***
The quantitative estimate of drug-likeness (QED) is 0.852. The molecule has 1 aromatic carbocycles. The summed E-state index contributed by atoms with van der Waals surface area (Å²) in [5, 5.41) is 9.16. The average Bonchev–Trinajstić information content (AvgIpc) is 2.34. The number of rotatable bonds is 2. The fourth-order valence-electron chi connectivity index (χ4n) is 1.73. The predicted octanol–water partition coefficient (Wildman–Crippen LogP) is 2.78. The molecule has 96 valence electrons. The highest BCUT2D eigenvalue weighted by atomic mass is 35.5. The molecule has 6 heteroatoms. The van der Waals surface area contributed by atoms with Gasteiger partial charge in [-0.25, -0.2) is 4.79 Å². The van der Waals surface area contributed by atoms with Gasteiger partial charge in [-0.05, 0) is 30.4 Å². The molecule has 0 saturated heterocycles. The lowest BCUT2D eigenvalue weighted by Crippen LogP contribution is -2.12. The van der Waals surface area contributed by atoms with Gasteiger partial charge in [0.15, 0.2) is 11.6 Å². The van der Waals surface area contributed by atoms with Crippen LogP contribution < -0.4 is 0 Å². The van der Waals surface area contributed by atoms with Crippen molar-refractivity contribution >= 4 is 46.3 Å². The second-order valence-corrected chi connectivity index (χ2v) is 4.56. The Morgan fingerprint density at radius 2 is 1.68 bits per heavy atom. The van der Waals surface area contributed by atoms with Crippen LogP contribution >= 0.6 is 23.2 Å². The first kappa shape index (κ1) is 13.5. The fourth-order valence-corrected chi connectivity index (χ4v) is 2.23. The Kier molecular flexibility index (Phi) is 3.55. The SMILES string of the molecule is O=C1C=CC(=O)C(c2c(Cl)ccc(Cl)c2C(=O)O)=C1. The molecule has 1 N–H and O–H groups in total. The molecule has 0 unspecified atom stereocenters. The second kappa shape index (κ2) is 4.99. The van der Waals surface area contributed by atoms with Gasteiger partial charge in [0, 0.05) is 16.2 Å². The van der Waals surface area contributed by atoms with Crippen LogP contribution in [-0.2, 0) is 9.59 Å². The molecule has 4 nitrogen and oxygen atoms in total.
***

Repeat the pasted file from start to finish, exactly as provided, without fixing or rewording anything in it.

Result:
The quantitative estimate of drug-likeness (QED) is 0.852. The molecule has 1 aromatic carbocycles. The summed E-state index contributed by atoms with van der Waals surface area (Å²) in [5, 5.41) is 9.16. The average Bonchev–Trinajstić information content (AvgIpc) is 2.34. The number of rotatable bonds is 2. The fourth-order valence-electron chi connectivity index (χ4n) is 1.73. The predicted octanol–water partition coefficient (Wildman–Crippen LogP) is 2.78. The molecule has 96 valence electrons. The highest BCUT2D eigenvalue weighted by atomic mass is 35.5. The molecule has 6 heteroatoms. The van der Waals surface area contributed by atoms with Gasteiger partial charge in [-0.25, -0.2) is 4.79 Å². The van der Waals surface area contributed by atoms with Gasteiger partial charge in [-0.05, 0) is 30.4 Å². The molecule has 0 saturated heterocycles. The lowest BCUT2D eigenvalue weighted by Crippen LogP contribution is -2.12. The van der Waals surface area contributed by atoms with Gasteiger partial charge in [0.15, 0.2) is 11.6 Å². The van der Waals surface area contributed by atoms with Crippen LogP contribution < -0.4 is 0 Å². The van der Waals surface area contributed by atoms with Crippen molar-refractivity contribution >= 4 is 46.3 Å². The second-order valence-corrected chi connectivity index (χ2v) is 4.56. The Morgan fingerprint density at radius 2 is 1.68 bits per heavy atom. The van der Waals surface area contributed by atoms with Crippen LogP contribution >= 0.6 is 23.2 Å². The first kappa shape index (κ1) is 13.5. The fourth-order valence-corrected chi connectivity index (χ4v) is 2.23. The Kier molecular flexibility index (Phi) is 3.55. The SMILES string of the molecule is O=C1C=CC(=O)C(c2c(Cl)ccc(Cl)c2C(=O)O)=C1. The molecule has 1 N–H and O–H groups in total. The molecule has 0 unspecified atom stereocenters. The second kappa shape index (κ2) is 4.99. The van der Waals surface area contributed by atoms with Gasteiger partial charge in [0, 0.05) is 16.2 Å². The van der Waals surface area contributed by atoms with Crippen LogP contribution in [-0.2, 0) is 9.59 Å². The molecule has 4 nitrogen and oxygen atoms in total.